Every self-respecting sport angler knows that chumming is an extremely effective method of “calling” fish. Throwing away fish food at a regular rate, such as chunky fish, canned corn, or any other fish-palatable ingredient you are looking for, will likely lure them to the source, your boat, or fishing spot. But ordinary chumming is not effective when fishing on bottom reefs, for example, as the current will carry your friend too far to benefit you. The only way is to crush the bottom where your hooks are. You do this by making a friend bomb.

In Australia they call the friend ‘Berley’ or ‘Burley’ and use a kind of pump, which is a divided tube container for the friend that is lowered to the bottom. Once there, the container opens only as you pay more line, freeing up the friend. It’s actually a very good system, except when descending, the pump leaves the liquid part of the buddy near the surface of the water. It is this smelly liquid component that attracts fish quickly because it mixes more easily with water and the fish will smell it. The solid part of the friend still needs the frenzied feeding of the smaller fish to lure the larger ones into commotion.

To get the liquid to the bottom, you can use a simple 3 “x 5” plastic bag. This is how you do it:

1. Find a small, thick, sturdy plastic bag that is open at one end. A 3 “x 5” or similar size should work fine.

2. Tie the closed end of the bag to your main line, the closed end highest on the line, leaving the open end of the bag about three inches above the pivot. Make sure the bag does not slip even when pulled hard.

3. Fill the bag with ground or chopped chum halfway. Remove trapped air bubbles and twist open end to close. Ground chum is the best to use. The treats will not satiate larger fish as they strongly stimulate their desire for food due to the smell, inducing a feeding frenzy.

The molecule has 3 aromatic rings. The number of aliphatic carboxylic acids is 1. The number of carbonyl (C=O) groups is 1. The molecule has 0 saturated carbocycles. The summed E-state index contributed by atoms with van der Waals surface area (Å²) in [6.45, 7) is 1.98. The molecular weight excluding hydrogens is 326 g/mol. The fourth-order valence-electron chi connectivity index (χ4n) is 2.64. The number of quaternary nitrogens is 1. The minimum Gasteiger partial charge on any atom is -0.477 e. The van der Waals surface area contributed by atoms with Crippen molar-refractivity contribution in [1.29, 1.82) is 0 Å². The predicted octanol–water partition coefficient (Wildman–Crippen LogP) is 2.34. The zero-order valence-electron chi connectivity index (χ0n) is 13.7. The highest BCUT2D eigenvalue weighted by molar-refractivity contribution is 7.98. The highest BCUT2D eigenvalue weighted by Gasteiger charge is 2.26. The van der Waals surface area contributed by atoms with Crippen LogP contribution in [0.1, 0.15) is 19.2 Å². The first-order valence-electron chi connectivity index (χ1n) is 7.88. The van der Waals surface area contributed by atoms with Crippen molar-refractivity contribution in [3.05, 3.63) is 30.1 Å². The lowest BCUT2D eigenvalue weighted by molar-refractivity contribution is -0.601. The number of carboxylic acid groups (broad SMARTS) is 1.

4. Insert this twisted end through the top eye of the line swivel so that it is snug. If necessary, bend the twisted end to make it fit snugly. Therefore, a small loop should be made on the line.

5. Gently lower the chum and drop it into the water by hand, then release the assembly all the way. Make sure to spread a very loose line so you don’t pull the bag out of the rolling eye prematurely.

6. When it bottoms out, pull the rod up several times to release the closed end of the plastic bag from the swivel and remove the chum from the bag. The chum will thus be concentrated in a single zone.

7. You can then fish normally.

8. Caution: Do not use on fine lines. Pulling the rod could break the line and nullify your efforts.

There are alternatives.

• If you are not using a swivel, you can tie a small slip knot in your line to get past the end of the bag, but this will bend your line a bit due to memory.

• Release the highest friend in the water column if that is where you need to fish.

• Use another line for chumming so that the empty bag does not interfere with your fishing.

• Use a kraft paper bag instead of a plastic bag, but the paper bag is not reusable and must be lowered very slowly and carefully. Otherwise, it will explode on the way.

• Attach the end of the bag to the pivot if the fit is too loose, even when the twisted end of the bag is doubled or tripled back.

Chumming ‘calls’ the fish so that it can enjoy the sport, but a wrong chumming will only waste your efforts and your friend, to produce very little, if at all. While it may bring a lot of friends, it’s not really a profitable proposition. Best friend in the right way.

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